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Faithful and Virtuous Night

3.99  ·  Rating details ·  1,501 Ratings  ·  199 Reviews
Winner of the 2014 National Book Award for Poetry

A luminous, seductive new collection from the "fearless" (The New York Times) Pulitzer Prize-winning poet

Louise Glück is one of the finest American poets at work today. Her Poems 1962-2012 was hailed as "a major event in this country's literature" in the pages of The New York Times. Every new collection is at once a deepenin
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Hardcover, 80 pages
Published September 9th 2014 by Farrar, Straus and Giroux (first published September 6th 2014)
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David Schaafsma
Mar 09, 2017 rated it it was amazing
Shelves: poetry
Aboriginal Landscape
Louise Glück

You’re stepping on your father, my mother said,
and indeed I was standing exactly in the center
of a bed of grass, mown so neatly it could have been
my father’s grave, although there was no stone saying so.

You’re stepping on your father, she repeated,
louder this time, which began to be strange to me,
since she was dead herself; even the doctor had admitted it.

I moved slightly to the side, to where
my father ended and my mother began.

The cemetery was silent. Wind blew t
...more
Julie Ehlers
Apr 25, 2017 rated it it was amazing  ·  review of another edition
Shelves: poetry
Writing this beautiful and assured deserves 5 stars, without a doubt. To be honest, though, this is one collection I think I'm going to need to read again someday. I have a haunting feeling that I didn't quite get it.
Ellie
Jan 01, 2015 rated it it was amazing
Faithful and Virtuous Night: Poems, Louise Glück's most recent volume of poetry is pure magic. The language is as luminescent as always and there is a story-a kind of fairy tale of two children who have lost their parents, people lost in a world of shadows and light-play.

Everyone who loves language should read this.
Nathan
On the back of the omnibus edition I have of Glück's poetry from 1962-2012 is a quote from a New York Times Review of her work. It reads in part:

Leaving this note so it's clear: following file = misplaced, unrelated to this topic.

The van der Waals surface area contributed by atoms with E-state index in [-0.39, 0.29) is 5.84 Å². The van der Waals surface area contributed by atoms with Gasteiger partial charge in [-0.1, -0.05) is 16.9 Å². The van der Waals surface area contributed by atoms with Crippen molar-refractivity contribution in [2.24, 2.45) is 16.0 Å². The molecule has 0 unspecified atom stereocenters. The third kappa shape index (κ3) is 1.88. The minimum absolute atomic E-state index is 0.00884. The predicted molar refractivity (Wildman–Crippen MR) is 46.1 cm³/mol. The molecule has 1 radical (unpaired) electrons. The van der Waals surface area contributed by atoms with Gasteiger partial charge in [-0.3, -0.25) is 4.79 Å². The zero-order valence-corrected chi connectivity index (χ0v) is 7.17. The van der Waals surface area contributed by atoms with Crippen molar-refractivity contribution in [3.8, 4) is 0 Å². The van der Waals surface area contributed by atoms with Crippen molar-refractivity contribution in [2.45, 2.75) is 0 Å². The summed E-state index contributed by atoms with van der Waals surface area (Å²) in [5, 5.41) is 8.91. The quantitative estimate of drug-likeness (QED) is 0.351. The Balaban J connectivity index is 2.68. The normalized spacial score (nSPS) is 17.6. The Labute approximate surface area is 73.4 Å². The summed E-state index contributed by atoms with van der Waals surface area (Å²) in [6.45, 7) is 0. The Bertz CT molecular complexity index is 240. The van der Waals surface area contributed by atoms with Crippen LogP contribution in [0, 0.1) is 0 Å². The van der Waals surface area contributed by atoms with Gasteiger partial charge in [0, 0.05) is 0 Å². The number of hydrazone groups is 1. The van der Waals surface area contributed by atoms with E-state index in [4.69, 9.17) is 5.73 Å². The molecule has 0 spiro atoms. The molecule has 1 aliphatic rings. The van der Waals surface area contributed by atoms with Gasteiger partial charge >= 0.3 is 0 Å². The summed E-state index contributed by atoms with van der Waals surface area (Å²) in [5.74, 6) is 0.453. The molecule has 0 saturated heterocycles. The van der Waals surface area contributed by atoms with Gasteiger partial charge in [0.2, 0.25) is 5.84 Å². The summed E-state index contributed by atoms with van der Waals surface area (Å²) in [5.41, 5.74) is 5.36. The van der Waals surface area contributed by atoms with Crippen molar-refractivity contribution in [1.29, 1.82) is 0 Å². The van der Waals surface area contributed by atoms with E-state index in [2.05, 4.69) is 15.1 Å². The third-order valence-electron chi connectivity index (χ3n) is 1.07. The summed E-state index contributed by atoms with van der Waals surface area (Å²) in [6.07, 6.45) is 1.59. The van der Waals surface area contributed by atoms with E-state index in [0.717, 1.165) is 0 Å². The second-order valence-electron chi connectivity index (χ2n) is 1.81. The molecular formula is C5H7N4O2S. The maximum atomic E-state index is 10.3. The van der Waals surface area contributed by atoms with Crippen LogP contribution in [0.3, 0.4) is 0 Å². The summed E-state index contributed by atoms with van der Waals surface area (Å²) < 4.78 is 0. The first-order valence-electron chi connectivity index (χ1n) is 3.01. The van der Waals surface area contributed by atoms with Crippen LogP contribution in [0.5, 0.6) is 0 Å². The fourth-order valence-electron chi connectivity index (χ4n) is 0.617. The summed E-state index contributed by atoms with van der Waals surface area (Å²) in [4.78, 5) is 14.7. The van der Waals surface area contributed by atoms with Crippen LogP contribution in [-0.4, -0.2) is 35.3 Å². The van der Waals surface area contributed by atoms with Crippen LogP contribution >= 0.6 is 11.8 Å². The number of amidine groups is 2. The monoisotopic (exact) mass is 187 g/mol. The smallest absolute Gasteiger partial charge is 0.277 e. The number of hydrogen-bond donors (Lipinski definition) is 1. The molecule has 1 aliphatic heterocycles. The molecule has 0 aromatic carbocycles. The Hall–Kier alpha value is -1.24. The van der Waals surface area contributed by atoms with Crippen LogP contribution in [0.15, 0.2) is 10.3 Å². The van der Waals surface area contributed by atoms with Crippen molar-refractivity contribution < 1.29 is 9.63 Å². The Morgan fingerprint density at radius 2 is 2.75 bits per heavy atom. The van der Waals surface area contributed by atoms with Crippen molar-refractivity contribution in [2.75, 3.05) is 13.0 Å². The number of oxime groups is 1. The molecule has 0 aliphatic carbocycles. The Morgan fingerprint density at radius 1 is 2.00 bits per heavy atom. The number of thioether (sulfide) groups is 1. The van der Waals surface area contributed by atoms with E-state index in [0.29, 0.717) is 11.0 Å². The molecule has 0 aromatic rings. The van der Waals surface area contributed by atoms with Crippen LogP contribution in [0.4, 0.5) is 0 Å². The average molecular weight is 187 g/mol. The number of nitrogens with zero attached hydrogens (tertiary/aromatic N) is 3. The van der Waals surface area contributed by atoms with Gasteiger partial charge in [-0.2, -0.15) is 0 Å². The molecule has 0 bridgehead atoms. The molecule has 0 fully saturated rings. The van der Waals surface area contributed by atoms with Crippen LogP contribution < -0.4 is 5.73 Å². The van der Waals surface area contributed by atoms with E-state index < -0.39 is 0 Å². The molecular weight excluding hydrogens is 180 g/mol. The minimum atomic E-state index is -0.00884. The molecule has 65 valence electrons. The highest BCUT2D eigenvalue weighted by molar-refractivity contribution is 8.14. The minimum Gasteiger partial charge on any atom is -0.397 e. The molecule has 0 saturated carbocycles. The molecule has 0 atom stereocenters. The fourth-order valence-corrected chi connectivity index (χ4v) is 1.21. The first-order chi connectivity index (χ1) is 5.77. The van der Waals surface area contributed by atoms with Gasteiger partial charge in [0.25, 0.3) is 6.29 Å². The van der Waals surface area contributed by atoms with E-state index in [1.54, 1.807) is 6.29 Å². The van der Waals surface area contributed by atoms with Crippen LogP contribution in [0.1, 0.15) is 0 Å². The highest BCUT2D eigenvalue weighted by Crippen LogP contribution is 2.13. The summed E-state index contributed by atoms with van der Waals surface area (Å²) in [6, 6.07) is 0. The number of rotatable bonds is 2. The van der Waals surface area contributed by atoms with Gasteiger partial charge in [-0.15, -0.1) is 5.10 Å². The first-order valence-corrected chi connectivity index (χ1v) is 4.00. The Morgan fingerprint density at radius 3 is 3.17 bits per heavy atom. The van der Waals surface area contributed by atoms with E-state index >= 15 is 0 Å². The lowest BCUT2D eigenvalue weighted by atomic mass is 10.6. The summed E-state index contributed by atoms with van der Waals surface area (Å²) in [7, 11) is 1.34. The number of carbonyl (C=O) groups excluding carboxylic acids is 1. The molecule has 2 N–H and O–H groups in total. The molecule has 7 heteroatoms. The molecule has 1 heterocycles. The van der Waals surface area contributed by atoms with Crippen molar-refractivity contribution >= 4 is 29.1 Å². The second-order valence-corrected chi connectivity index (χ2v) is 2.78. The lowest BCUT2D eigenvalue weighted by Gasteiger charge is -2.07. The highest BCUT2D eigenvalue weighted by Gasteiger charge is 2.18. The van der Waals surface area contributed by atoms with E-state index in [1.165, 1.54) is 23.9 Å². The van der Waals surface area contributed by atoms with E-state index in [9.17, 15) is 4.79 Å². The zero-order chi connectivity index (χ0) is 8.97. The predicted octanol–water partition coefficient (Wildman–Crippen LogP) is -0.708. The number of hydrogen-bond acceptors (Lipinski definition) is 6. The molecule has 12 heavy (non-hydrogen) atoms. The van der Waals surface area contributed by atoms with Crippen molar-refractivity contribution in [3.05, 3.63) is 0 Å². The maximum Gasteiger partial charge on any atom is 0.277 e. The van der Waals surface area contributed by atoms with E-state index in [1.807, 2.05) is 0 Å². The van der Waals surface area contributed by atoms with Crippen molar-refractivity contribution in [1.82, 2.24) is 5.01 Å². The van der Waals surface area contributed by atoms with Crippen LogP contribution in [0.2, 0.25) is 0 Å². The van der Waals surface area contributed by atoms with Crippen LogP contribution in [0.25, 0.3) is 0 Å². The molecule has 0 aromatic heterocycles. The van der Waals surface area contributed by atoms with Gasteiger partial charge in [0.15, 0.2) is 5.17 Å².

Put together these compact volumes have a great novel's cohesiveness and raking moral intensity. They display a supple and prosecutorial mind interrogating not merely her own life but also the sensual and political nature of the world that spins around it. [Glück's] poems bring with them perilously low barometric pressure... [She] is fearless. 'Why love
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T.D. Whittle
THEORY OF MEMORY Long, long ago, before I was a tormented artist, afflicted with longing yet incapable of forming durable attachments, long before this, I was a glorious ruler uniting all of a divided country—so I was told by the fortune-teller who examined my palm. Great things, she said, are ahead of you, or perhaps behind you; it is difficult to be sure. And yet, she added, what is the difference? Right now you are a child holding hands with a fortune-teller. All the rest is hypothesis and d
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Kevin Lawrence
Feb 08, 2015 rated it really liked it
Shelves: poetry
This is Glück’s best volume since The Wild Iris. Glück’s first four books had an outsized influence on me when I was very young because they elevated an American idiom and adolescent angst into something that felt like real universal wisdom and beauty. In those early poems, Glück speaks with an irresistible command that very often derived from being grafted onto a Biblical or mythological archetype. But with the volume Ararat, the spell was broken. The poems were no longer archetypal but autobio ...more
Jsavett1
Sep 09, 2014 rated it liked it
I was waiting for this book to come out today the same way one awaits new music from a beloved band. Christian Wiman's new book of poetry came out today too, as did Interpol's new CD.

Anyway.

This collection starts off powerfully and I felt like I was sitting down with an old friend. The magic and veils were all there. The surgical precision of Gluck's language.

But as the poems went on, they felt flimsier. The abstractions started to pile up; things got too cerebral and detached.

Like the best of
...more
Crystal
Sep 10, 2014 rated it liked it